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Why you should try to negotiate a better contract

Look, I get it. Proposing changes to the contract is hard. It might mean a difficult conversation with your client. But here are some thoughts about why you should try to negotiate a better contract.

“We don’t want the client to think we’d be hard to work with”

In Australia, we have a sales culture that encourages a “client is always right” attitude. As a result, people resist having difficult conversations with clients. But is this avoidance in the client’s interest? Or your interest as the service provider, for that matter?

The allocation of risk in Australian commercial contracts tends to be oppositional. Each party wants the best for themselves, usually at the expense of the other party. I could write a book about why I think the adversarial model is old-fashioned and inefficient, but it’s a long way off changing. For now we need to work with what we have.

I was the in-house lawyer for a global engineering consultant for almost 9 years. I gave advice to hundreds of commercial teams about project contracts, commonly at the tender stage. In competitive markets, bid managers didn’t want to put anything in the tender that might make it less attractive. They would ask me to comment on the risks in the contract without proposing any amendments. They didn’t want the client to think that they would be “difficult” or “contractual” on the job.

Maybe you’ve applied this tendering strategy too. But have you thought about taking a different approach?

But the client doesn’t always expect to be right…

The “client is always right” approach generally does not lead to a robust contract or to a satisfactory project outcome for either party.

The service provider ends up trying to cut costs to prop up the margin, which increases risks.

Cut corners do not produce the project the client wanted.

Plus, when you submit a bid with no contract clarifications, you are overlooking something critical. Your client knows their contract is one-sided. They expect you to review it, understand it and propose appropriate departures to balance the risk. That’s why you should try to negotiate a better contract. Don’t miss this early opportunity to set your project up for success.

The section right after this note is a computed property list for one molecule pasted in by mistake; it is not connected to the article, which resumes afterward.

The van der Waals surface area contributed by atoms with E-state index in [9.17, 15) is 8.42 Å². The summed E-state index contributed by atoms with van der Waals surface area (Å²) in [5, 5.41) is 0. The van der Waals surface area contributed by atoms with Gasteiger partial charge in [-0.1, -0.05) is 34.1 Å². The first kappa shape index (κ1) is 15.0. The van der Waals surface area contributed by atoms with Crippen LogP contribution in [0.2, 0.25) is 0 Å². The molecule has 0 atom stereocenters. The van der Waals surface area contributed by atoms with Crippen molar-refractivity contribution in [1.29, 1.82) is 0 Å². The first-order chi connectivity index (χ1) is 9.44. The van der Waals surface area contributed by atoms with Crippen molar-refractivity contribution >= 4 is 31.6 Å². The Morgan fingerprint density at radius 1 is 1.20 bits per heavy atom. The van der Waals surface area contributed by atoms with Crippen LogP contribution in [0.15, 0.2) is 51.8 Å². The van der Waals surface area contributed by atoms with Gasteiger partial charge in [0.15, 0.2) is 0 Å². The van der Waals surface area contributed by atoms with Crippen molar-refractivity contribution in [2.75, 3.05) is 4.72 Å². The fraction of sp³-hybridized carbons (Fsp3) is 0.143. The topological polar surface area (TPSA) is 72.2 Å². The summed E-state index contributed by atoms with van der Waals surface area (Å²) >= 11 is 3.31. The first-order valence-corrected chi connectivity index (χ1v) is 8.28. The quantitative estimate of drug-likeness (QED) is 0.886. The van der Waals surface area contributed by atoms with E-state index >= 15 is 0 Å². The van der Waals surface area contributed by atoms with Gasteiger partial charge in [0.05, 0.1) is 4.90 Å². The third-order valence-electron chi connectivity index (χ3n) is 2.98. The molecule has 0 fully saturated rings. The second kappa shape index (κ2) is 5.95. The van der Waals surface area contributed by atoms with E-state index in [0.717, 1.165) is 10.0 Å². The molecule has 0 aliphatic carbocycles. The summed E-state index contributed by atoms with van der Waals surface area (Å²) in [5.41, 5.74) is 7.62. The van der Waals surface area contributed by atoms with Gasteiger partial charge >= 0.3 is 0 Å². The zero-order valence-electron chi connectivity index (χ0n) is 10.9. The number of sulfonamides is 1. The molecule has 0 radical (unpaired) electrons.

My job is to help you understand the risks a contract creates for your business or your project and suggest strategies to reduce or control them. Sometimes, I’ll talk to you about whether there is any practical prospect of the risk eventuating in the context of your scope. If the risk is remote, maybe it is something you’ll be comfortable conceding.

Other times, we can discuss whether the risks are controllable with project management strategies. Maybe you can transfer the risk by buying insurance. These strategies may allow you to concede a one-sided term in the contract.

Robust contracts = successful, profitable projects

Sometimes, however, I’ll recommend that you propose contract departures at tender stage. Other times, I’ll recommend negotiating amendments post-award. I’ll keep them as simple, practical and plain English as possible, but I wouldn’t be doing my job properly if I didn’t encourage you to press for changes to the contract.

Use my advice as a learning opportunity. The more you and your commercial team understand about the nuts and bolts of the contract, the better placed you are to analyse my advice. Not only that, you will be infinitely more confident in lobbying your client to re-balance or appropriately price the risk, resulting in a more successful and more profitable project.

Combining practical legal advice with real-world, hands on training

A sound contract is the foundation your project needs to succeed, and I can help you achieve that from tender stage. You can further enhance the project’s prospects for success by arming your commercial managers with a practical understanding of contractual risk. I can also help you with that by developing and providing tailored training packages for your commercial team.

At the end of the day what all the parties want is the best possible project outcome for everyone involved. That’s why I think you should try to negotiate a better contract. Need some help to do it? Give me a call.

Photo of Gemma Nugent

About Gemma

I help construction, engineering and consulting businesses create and negotiate clear contracts so they can achieve great project outcomes. I founded SoundLegal to help SMEs in the engineering, construction, consulting and light industrial sectors manage their risk to support business growth, by finding practical, common sense solutions to contractual and other legal challenges. Subscribe to the SoundLegal newsletter “No Jargon” to hear monthly business insights from me.

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